The open, competitive, liberal economy created national champions. The champions were small to begin with but acquired the strength to be competitive nationally and, in some cases, internationally. The names that spring to mind immediately are Infosys, TCS, Reliance, HDFC, ICICI, L&T, Tata, Serum Institute, Biocon, Maruti, Bajaj, Hero, TVS and many others.
These national champions created wealth. They also gave birth to a large middle class made of employees and shareholders. Thanks to the large businesses, medium and small businesses flourished. The culture of risk taking was born. Indian industry shed export pessimism. Aditya Birla took an Indian manufacturing company abroad and pioneered a new trend of overseas investment.
India’s GDP, in constant prices, was Rs 25.4 lakh crore in 1991-92. It doubled to Rs 50.8 lakh crore in 2003-04. It doubled again to over 100 lakh crore in calendar 2014. That is a lot of wealth. Per capita income, in current prices, that was Rs 6,835 in 1991-92, increased to Rs 1,71,498 in 2021-22.
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We failed the poor
There was talk of India becoming a middle income country although, in my view, that is some distance away. There is the boast that India is the fifth (no, a minister said, the fourth) ‘largest’ economy in the world, but remember India is not yet a middle income country, not to speak of being a rich country. There is talk of India becoming a $5 trillion economy but, in my view, that is a meaningless goal post. Even if the Indian economy crawled, it will reach that milestone some day. (A bicycle will also take the rider from Delhi to Agra, as will a Rolls Royce.) These are, in economic terms, irrelevant. What are relevant and meaningful are the distribution of income and wealth, the sustainability of the growth model, and the impact on the environment.
By those measures, the Indian growth story has failed the bottom 50% of the population. The bottom 50% gets only 13% of the national income (Chancell, Piketty et al) and holds just 3% of the nation’s wealth (OXFAM). There is, in practical terms, no wealth tax. There is no inheritance tax. Agricultural income is outside the tax net. Gifts to relatives are not taxable. Consequently, wealthy individuals find it easy to redistribute their wealth and income among close family members.
The bottom 50% is poor because it has few assets, little income and no opportunity for advancement. There are millions of poor people but we pretend not to notice them. The spanking new bridge catches the eye, but the eye ignores the poor families who huddle under the bridge. There are children selling pencils or towels or pirated copies of books on the streets; they are poor. There are 30 crore daily wage labourers; they are poor. Every farmer who has no more land than the average holding of agricultural land (1 hectare) is poor. There is malnutrition and hunger among sections of the people who do not get adequate food; those people are poor. The poor and the lower middle class make up the bottom 50% of the population.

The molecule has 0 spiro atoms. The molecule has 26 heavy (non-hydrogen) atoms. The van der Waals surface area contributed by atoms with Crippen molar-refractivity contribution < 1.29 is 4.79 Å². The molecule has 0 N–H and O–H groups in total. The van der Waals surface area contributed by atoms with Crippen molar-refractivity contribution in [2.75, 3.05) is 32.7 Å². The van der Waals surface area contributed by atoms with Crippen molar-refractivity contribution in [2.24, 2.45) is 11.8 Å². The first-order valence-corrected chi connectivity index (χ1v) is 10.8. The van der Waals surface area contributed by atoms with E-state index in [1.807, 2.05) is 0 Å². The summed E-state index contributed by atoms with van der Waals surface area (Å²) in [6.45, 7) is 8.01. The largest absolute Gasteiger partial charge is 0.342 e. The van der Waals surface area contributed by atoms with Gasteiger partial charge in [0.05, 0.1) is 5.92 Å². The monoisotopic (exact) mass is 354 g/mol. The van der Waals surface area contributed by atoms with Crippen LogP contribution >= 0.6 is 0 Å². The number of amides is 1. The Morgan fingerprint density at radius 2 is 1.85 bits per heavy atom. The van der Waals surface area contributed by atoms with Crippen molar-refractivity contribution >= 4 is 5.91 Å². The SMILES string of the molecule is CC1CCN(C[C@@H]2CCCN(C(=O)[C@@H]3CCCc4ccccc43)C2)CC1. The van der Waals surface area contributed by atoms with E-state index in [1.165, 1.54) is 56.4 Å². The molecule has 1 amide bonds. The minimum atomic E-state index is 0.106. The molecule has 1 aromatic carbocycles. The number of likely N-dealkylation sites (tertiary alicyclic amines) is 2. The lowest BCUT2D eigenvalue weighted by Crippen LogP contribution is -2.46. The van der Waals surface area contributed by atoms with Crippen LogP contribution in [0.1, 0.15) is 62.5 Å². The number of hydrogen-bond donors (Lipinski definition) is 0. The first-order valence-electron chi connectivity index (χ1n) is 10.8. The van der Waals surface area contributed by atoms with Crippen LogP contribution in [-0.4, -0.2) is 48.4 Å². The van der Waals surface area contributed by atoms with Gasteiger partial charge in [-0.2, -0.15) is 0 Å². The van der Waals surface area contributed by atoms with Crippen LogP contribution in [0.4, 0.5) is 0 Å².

New core constituency
The increase in the wealth of the country, under the prevailing policies, goes largely to the top 50%. No political party has re-set its policies to benefit the bottom 50%. My pitch at the Raipur session of the All India Congress
There will be resistance. The top 50% will resist because they will no longer be able to garner the bulk of the gains of a growing economy. There will be resistance from political donors who will hold back the modest amounts of money they give to the Congress party. There will be jostling for space with political parties whose core constituencies are based on caste or religion or narrow identities.
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Nevertheless, I would plead that the Congress party should boldly embrace the bottom 50% of the population as its core constituency. There are many reasons to do so. Firstly, it is the morally right thing to do. Secondly, it will unleash the energies of the bottom 50% that underperforms in the present situation. Thirdly, it will encourage more people to work or look for work and increase the number of employed persons (and the LFPR). Fourthly, it will foster more competition and efficiency. Fifthly, the yardstick of ‘bottom 50%’ will cut across religions, castes, languages, gender, regions and states. And, finally, it may turn out to be an antidote to the toxic polarisation of Hindutva (not to be confused with Hinduism).
The bottom 50% of the population lives in conditions not very different from the conditions under colonial rule. It is not effectively represented in political parties or in the legislatures and Parliament. The bottom 50% is waiting to be recognised and embraced, and it has the potential to pick a winner.
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